The genus Saccharolobus (formerly Sulfolobus), and related species, are acidothermophilic archaea that live in geothermal hot springs around the world, so their ideal living environment is in near-boiling sulfurous acid. In order to grow the most commonly used species in the Stedman Lab, S. solfataricus, cells are cultured in a sulfur rich media of pH 3.2. We grow the cultures in microaerophilic flasks in shakers set at around 75º C (167º F), and they love it! Different species vary slightly, but most Saccharolobus have a similar ideal pH and temperature. While most of the work in the Stedman lab looks at viruses, we do some work with our main host organism itself - Saccharolobus, and related species.
A fuzzy new friend
Some years back, the lab received a sample from a colleague, R. Thane Papke, then at Montana State University, Bozeman, taken from Kuroyu Hot Springs, in Akita, Japan. Meaning "Black Onsen" in Japanese, this hot spring turns eggshells black when cooked in its 82º C, sulfur-rich acid water.
Recently, the sample was taken out of storage to screen for Saccharolobus, but when uncharacteristic colonies with fuzzy edges kept popping up in the cultures, it was thought to be some kind of fungal contaminant. The implications of discovering a hyperthermophilic fungus were exciting, so we looked into these strange "contaminants". When observed under a microscope however, instead of seeing the expected fungal hyphae, what we saw were very Saccharolobus-like cells! Images from the EM confirmed that the strangely fuzzy colonies formed were actually caused by cells that were hyperflagellated.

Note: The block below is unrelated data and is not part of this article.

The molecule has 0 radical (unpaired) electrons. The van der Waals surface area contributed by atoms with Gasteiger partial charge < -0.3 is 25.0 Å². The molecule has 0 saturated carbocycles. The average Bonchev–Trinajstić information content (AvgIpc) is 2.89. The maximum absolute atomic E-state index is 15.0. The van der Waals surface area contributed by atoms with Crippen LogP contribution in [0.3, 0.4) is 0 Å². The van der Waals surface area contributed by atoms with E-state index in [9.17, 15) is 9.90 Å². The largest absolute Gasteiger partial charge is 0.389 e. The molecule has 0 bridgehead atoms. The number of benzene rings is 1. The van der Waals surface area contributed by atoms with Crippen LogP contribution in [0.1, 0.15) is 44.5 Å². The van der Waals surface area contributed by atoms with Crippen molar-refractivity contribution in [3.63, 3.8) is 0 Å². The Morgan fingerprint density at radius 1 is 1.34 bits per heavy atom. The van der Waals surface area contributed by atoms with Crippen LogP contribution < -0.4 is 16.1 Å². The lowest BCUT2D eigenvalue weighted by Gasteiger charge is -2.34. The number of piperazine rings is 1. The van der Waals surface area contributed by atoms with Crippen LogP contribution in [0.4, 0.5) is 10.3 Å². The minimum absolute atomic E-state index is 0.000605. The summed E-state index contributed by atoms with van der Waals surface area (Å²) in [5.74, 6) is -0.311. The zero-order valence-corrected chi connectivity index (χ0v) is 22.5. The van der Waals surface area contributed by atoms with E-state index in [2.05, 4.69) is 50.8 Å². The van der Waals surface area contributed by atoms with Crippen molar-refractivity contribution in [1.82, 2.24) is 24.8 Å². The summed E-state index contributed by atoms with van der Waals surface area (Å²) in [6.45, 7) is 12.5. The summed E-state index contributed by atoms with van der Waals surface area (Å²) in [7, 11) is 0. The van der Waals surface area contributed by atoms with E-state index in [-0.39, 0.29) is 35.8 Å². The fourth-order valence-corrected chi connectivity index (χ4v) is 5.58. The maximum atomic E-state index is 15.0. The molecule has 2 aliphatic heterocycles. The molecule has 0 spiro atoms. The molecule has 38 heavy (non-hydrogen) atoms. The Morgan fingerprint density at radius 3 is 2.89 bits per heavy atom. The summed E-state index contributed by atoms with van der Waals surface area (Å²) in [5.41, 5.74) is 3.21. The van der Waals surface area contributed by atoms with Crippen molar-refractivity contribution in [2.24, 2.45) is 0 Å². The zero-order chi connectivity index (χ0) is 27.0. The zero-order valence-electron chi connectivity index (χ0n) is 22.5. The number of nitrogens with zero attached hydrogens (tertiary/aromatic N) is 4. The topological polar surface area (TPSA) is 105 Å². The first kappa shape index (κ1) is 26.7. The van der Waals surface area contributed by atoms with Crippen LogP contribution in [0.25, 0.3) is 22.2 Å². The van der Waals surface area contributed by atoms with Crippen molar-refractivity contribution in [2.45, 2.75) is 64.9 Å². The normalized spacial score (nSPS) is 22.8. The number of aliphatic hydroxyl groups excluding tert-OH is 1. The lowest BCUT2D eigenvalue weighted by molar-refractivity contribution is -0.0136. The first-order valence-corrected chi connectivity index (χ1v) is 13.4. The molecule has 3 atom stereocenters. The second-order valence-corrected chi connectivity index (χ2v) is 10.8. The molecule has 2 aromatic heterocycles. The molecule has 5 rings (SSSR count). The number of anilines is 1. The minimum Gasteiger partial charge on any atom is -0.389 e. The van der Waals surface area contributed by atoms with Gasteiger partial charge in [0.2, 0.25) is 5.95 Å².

While most Sulfolobales typically have one or a few archaellum (the archaeal flagellum), to encounter a species with so many is unique. Sequencing of the 16S ribosomal gene returned an almost identical match for both Sulfolobus tokodaii (now Sulfurisphera tokodaii) as well as Sulfurisphaera ohwakuensis, however, new sequencing data has confirmed that this is a new and uncharacterized species. Our working name for this organism is Sulfurisphaera mobilis, which describes it as a particularly motile species.
Currently, our lab is working towards methods for culturing these cells with consistency. They seem to grow best in microaerophilic conditions, and are much less aerotolerant than S. solfataricus or other Sulfolobales we have worked with. Being able to culture more cells is the first step towards getting clearer imaging done on the cell structure and learning more about it's archaella (the archaeal flagellum). We are also troubleshooting the assembly of it's genome, which, when complete, should shed more light on it's taxonomic place within the Sulfolobales.